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Watch the rhetoric

by Lydia Leong  |  February 4, 2011  |  1 Comment

A number of years, an executive at a vendor made a very honest and very funny comment to me during a briefing. The gist of it was this: For years, they’d disdained the technologies that Generation X was interested in — Linux, open source, and so forth. They had, in fact, been generally contemptuous of them, and of the up-and-coming young’uns in corporate IT who were interested in those technologies. And then, ten years passed, and those Gen Xers that they’d been so dismissive of began getting promoted to director-level in corporate IT. And so now they were in charge of sourcing — and they hated that vendor.

That vendor ended up having to spend a lot of money on a marketing campaign that was targeted at Gen X, but I don’t think they’ve ever fully recovered from those years. Even though they’re now perfectly capable of managing the new generation of technology, they are still perceived as stodgy, and not a vendor to look to for innovation (despite actually being pretty innovative, compared to their competitors).

Over the last two years, I’ve been seeing a lot of echoes of that in my conversations with vendors, including service providers. (The naysayer rhetoric around public cloud sometimes sounds a lot like the naysayer rhetoric around Linux in the 1990s.) Cloud naysayers talk about how the enterprise will never trust outside providers or shared environments, be willing to give up most if not all customization in order to drive cost and agility, and so forth. But even if at least part of this generation of IT leadership feels that way, the next generation is highly unlikely to. Digital natives will soon reach crucial levels of IT decision-making even in the traditional enterprise, and there’s a truly cloud-native generation entering the workforce, as well, who will start exerting corporate purchasing power in a few years. The entire mindset of an organization and its approach to sourcing ultimately often hinges on individuals, and generational turnover in IT management shouldn’t be ignored.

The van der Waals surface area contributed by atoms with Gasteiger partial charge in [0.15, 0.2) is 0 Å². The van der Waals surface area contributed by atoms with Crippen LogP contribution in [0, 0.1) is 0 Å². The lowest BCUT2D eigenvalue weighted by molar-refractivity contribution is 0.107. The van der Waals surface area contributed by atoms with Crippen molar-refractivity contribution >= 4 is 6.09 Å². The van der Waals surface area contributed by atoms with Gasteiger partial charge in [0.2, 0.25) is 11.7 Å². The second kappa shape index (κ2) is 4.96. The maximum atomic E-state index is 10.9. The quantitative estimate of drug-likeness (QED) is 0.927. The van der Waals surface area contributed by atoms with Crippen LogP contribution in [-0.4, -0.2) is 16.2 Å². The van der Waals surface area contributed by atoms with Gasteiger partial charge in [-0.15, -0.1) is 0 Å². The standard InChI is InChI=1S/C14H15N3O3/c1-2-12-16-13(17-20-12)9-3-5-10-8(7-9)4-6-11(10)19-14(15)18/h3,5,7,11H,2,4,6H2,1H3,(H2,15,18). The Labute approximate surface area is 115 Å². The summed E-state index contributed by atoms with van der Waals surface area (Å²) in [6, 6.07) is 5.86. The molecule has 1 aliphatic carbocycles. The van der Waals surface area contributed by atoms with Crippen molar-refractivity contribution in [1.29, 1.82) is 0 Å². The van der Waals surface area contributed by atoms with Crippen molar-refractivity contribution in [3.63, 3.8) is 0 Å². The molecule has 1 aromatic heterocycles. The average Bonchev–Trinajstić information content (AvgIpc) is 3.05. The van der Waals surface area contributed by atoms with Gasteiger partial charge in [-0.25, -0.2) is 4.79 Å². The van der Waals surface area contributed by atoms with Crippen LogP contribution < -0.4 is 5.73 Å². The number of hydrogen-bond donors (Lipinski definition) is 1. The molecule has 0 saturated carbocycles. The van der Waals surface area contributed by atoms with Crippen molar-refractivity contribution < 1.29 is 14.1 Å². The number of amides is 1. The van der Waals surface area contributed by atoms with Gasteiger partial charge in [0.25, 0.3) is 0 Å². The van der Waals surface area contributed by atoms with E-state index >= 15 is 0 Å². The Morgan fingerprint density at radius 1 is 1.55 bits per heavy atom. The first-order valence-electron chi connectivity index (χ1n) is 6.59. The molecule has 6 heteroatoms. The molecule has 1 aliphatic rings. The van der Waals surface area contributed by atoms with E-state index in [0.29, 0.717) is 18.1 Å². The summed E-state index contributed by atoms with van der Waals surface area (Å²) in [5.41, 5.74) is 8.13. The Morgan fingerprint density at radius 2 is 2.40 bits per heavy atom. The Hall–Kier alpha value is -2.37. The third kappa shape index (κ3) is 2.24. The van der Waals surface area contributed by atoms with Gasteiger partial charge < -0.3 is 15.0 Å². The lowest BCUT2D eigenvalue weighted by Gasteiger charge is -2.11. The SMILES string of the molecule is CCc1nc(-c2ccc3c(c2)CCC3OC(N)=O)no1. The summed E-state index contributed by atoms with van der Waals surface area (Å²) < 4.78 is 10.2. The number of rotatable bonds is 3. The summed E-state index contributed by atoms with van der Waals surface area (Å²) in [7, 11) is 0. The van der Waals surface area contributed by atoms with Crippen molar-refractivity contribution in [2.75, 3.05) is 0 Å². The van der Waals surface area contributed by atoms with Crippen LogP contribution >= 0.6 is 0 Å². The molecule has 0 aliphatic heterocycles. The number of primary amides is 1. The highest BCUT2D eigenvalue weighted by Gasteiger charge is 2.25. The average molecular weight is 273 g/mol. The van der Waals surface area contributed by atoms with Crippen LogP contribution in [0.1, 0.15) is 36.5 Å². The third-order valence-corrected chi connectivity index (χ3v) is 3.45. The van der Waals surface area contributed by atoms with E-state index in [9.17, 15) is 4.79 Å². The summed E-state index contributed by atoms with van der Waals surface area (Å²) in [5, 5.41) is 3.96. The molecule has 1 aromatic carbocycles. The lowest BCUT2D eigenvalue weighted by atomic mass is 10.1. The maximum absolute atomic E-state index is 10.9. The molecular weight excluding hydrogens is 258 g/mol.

Vendors who dismiss the significance, importance, and reality of public cloud computing risk silently alienating future IT leaders. There’s a difference between a realistic immediate approach to the market, which has to acknowledge enterprise concerns and ways of doing business and create a path to migrate to the cloud, and conveying the sense that cloud isn’t for real businesses.

Category: marketing  

Tags: cloud  

Lydia Leong
VP Distinguished Analyst
16 years at Gartner
23 years IT industry

Lydia Leong covers cloud computing and infrastructure strategies, along with a broad range of topics related to the transformation of IT organizations, data centers, and technology providers.Read Full Bio

Thoughts on Watch the rhetoric

  1. Lori Morgan says:

    Jim–As always, a good post. As I am sure you are aware, there are many large companies right now going through the exercise of determining which systems can go out to the cloud and it’s driven by the sensitivity of the data housed in the application. Today, the data we consider to be sensitive is the same information digital natives have posted and display in many public arenas…thereby making the standards for what is classified as private considerably more broad.

    The challenge for the behomoth IT groups today is determining where it makes financial sense to abandon or restructure large networks (or real pipelines) between offices in order to facilitate the move to the cloud. I don’t understand all of that yet, but from what I understand, the move will be costly in the beginning–like any other IT move–but costs less in the long run.

    I’d be interested in learning more about when it makes sense for Saas companies who deliver services via the public cloud. Right now, people (usually buyers outside IT) don’t even understand what the cloud is, so service providers are just using the word cloud to sound innovative and cool when they really aren’t hosting in a true cloud environment. How can we truly begin to determine the right time to provide services in that environment? I don’t think we are there yet.

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